Turning the Obstacle Upside Down

Last week I shared a Stoic exercise called Practicing Misfortune. There are actually 8 exercises that Stoics drew upon for strength in trying times. The second is one we’ve talked about before but is important enough to mention again. It is the concept of altering your perception to see an obstacle as an opportunity or Turning the Obstacle Upside Down.

“Choose not to be harmed and you won’t feel harmed. Don’t feel harmed and you haven’t been.” -Marcus Aurelius

An event isn’t in itself good or bad. It is how we choose to view the event that gives it its quality. To illustrate this, let’s consider that the quality of any event is highly subjective. If it rains today, I might think this is a good thing. I will stay inside my toasty house drinking tea and reading with my warm blanket. However, you may not share my opinion about today’s rainy weather if you had planned a party outdoors. Continue reading “Turning the Obstacle Upside Down”

Purposely practice misfortune to free yourself from fear

Even if you don’t consider yourself a particularly fortunate person, you likely have more than you think you do. If you have the time and the means to read blogs today, you are a fortunate person. It is possible to get so comfortable in our good fortune that we lose sight of how fortunate we really are. We may not be wealthy, but we are comfortable with where we live, our cars, our laptops, our iPhones, indoor plumbing, electricity, and running water. We are so comfortable having all of these conveniences that we live in fear of losing them. What if these things weren’t available to us as readily as they are today?

What brings this subject to mind is my car, which is becoming a rather prolific source of blog fodder lately. It has had a vibration, been noisier than usual and a rather alarming clunking sound has gotten worse over the last week. It has gotten to the point that I was a little afraid to drive the thing. It had to go into the shop. I have no backup vehicle. I live on the outskirts of a small city where a vehicle is a necessity if I need to do any sort of regular daily errands. Luckily we live within walking distance of the school, but the city center and all of my kid’s activities are a 20-minute drive away. Writing all of this down illustrates how incredibly fortunate we are. Today, however, I will be practicing misfortune. Continue reading “Purposely practice misfortune to free yourself from fear”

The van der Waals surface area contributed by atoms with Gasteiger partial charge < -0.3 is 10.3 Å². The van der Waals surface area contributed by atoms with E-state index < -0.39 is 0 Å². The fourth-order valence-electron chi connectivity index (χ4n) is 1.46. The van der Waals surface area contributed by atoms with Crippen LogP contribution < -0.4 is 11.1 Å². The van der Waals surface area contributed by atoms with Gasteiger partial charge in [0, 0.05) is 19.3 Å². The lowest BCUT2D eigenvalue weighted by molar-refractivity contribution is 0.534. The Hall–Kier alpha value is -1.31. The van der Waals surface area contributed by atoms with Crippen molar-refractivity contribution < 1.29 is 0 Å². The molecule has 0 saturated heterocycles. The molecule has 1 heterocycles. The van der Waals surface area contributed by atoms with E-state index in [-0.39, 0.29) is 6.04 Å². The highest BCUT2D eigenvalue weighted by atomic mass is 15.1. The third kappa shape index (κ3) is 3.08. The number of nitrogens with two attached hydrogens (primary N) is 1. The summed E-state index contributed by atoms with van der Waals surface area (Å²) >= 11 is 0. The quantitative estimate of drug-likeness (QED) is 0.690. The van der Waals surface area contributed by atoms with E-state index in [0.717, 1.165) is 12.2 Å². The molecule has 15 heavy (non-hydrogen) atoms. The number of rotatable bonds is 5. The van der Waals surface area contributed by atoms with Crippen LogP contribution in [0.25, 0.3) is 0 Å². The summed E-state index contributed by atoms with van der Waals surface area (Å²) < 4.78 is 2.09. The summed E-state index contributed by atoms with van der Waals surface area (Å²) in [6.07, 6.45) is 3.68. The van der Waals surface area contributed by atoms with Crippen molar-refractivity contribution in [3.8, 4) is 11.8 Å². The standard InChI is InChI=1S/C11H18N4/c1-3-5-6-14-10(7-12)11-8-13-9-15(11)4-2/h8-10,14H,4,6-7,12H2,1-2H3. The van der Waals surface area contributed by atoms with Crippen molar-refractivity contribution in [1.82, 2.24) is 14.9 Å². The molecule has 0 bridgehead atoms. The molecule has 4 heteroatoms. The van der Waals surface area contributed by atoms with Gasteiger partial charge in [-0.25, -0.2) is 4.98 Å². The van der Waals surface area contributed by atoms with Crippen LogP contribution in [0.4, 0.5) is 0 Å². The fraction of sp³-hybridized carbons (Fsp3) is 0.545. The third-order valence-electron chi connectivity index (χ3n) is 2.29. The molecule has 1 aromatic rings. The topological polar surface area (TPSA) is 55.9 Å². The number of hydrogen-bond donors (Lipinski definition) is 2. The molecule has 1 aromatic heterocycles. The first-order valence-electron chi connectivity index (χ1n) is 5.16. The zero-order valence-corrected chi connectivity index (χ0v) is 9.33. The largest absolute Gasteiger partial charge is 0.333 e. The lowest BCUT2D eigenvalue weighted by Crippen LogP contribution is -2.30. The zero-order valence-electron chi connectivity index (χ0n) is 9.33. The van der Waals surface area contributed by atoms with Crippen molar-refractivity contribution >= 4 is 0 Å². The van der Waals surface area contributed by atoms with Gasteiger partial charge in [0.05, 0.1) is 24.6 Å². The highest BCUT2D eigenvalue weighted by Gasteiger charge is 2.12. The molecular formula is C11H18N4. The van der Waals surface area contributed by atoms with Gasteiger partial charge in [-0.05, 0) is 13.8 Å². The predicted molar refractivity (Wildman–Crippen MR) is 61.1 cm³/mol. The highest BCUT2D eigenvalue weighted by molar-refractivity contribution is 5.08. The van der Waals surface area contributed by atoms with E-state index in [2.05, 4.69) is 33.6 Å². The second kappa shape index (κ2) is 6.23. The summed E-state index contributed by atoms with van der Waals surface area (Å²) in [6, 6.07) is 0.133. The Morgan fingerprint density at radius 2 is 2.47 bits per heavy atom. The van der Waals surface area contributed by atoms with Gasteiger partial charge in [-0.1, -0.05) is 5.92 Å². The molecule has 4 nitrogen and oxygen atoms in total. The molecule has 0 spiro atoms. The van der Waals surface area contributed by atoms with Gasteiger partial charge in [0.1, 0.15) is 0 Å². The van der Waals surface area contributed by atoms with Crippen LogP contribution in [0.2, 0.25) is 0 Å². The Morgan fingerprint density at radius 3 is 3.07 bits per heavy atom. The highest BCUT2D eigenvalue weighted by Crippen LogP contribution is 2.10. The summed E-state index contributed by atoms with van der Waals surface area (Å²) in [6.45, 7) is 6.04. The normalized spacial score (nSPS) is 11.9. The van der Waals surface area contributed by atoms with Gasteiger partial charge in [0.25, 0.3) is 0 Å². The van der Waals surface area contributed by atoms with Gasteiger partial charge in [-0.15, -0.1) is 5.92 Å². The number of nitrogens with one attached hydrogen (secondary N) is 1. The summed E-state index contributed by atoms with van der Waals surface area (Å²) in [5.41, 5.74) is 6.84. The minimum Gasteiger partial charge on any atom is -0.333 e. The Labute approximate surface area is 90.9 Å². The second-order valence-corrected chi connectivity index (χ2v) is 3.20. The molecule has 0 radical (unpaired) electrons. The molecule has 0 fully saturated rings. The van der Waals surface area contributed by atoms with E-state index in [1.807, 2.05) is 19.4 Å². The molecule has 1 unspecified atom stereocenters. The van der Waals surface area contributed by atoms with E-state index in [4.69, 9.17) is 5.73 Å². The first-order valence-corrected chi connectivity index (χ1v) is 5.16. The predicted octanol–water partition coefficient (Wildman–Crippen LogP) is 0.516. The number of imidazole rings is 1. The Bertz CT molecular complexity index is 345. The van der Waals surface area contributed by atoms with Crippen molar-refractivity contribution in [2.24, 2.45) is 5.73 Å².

I Stopped Caring In Order to Become More Compassionate

“Impassivity with regards to the events, brought about by the exterior cause.” —Marcus Aurelius

The other day I made an epic decision. I decided to stop caring so much about everything and everyone around me in order to become more compassionate. I realized that I spent a large amount of my time being frustrated about what people around me were doing and how it affected me. In short, I cared too much.

I cared about people in traffic–you know, the ones who can’t drive; about the other moms; what the other moms thought; what my family thought; about people who made my day difficult–on purpose or by chance; about random rude people; noisy people; annoying people; construction; you get my drift. All of this caring was diminishing my cheerfulness and actually making me quite a sour person. It suddenly occurred to me that if I didn’t care about this stuff, it wouldn’t matter.

This doesn’t mean that I became an unfeeling cynic. Quite the opposite. I realized that by not allowing external events to affect me so deeply, I would actually open myself up to more compassion. Suddenly, the person who was rude to me became someone who was having a really bad day. Because I didn’t care that they were rude to me, I was able to see this clearly. Continue reading “I Stopped Caring In Order to Become More Compassionate”

How to live fully

Last week, I spent every day having mini adventures with my little girl. It’s summertime, and we live in an area that people flock to for their summer vacations. So we played tourist. We went to museums, animal parks, playgrounds, picnic areas, educational centers, Custer State Park, Sylvan Lake, and a handful of hiking trails around the Black Hills. It was beyond awesome to hang out with her. What a fantastic hands-on workshop on how to have a child-like mind from the master!

The art of living with abandon

When hanging with a child, it is important to leave your ego and ideas about time behind. Focus on the fun that is to be had rather than a task to be completed. These important concepts may not sound practical or useful for your adult life, but I beg to differ. Here are lessons I learned from my child about how to live fully. Continue reading “How to live fully”

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